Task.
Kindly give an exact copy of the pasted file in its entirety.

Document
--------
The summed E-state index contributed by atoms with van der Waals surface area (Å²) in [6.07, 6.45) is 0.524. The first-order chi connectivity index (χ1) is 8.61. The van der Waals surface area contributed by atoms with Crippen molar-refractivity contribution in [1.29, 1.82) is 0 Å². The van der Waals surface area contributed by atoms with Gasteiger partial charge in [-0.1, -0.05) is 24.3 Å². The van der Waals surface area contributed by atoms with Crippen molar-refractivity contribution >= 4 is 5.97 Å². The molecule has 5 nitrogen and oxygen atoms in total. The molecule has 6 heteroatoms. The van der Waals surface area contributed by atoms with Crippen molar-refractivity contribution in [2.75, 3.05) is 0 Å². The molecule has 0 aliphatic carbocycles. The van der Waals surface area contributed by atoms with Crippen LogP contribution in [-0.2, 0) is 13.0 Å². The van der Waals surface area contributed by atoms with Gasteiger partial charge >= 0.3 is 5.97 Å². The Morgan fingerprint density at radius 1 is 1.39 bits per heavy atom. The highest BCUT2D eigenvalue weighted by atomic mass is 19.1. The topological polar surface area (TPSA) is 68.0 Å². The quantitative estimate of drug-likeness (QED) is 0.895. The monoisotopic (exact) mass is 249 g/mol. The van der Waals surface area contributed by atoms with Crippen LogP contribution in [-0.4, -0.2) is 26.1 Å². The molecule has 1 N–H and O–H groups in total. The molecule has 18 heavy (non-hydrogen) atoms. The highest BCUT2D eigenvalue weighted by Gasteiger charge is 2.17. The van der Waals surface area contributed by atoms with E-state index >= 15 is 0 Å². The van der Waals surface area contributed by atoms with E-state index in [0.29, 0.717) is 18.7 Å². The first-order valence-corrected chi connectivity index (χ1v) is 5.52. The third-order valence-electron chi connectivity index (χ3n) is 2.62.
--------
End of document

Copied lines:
The summed E-state index contributed by atoms with van der Waals surface area (Å²) in [6.07, 6.45) is 0.524. The first-order chi connectivity index (χ1) is 8.61. The van der Waals surface area contributed by atoms with Crippen molar-refractivity contribution in [1.29, 1.82) is 0 Å². The van der Waals surface area contributed by atoms with Gasteiger partial charge in [-0.1, -0.05) is 24.3 Å². The van der Waals surface area contributed by atoms with Crippen molar-refractivity contribution >= 4 is 5.97 Å². The molecule has 5 nitrogen and oxygen atoms in total. The molecule has 6 heteroatoms. The van der Waals surface area contributed by atoms with Crippen molar-refractivity contribution in [2.75, 3.05) is 0 Å². The molecule has 0 aliphatic carbocycles. The van der Waals surface area contributed by atoms with Crippen LogP contribution in [-0.2, 0) is 13.0 Å². The van der Waals surface area contributed by atoms with Gasteiger partial charge >= 0.3 is 5.97 Å². The Morgan fingerprint density at radius 1 is 1.39 bits per heavy atom. The highest BCUT2D eigenvalue weighted by atomic mass is 19.1. The topological polar surface area (TPSA) is 68.0 Å². The quantitative estimate of drug-likeness (QED) is 0.895. The monoisotopic (exact) mass is 249 g/mol. The van der Waals surface area contributed by atoms with Crippen LogP contribution in [-0.4, -0.2) is 26.1 Å². The molecule has 1 N–H and O–H groups in total. The molecule has 18 heavy (non-hydrogen) atoms. The highest BCUT2D eigenvalue weighted by Gasteiger charge is 2.17. The van der Waals surface area contributed by atoms with E-state index >= 15 is 0 Å². The van der Waals surface area contributed by atoms with E-state index in [0.29, 0.717) is 18.7 Å². The first-order valence-corrected chi connectivity index (χ1v) is 5.52. The third-order valence-electron chi connectivity index (χ3n) is 2.62.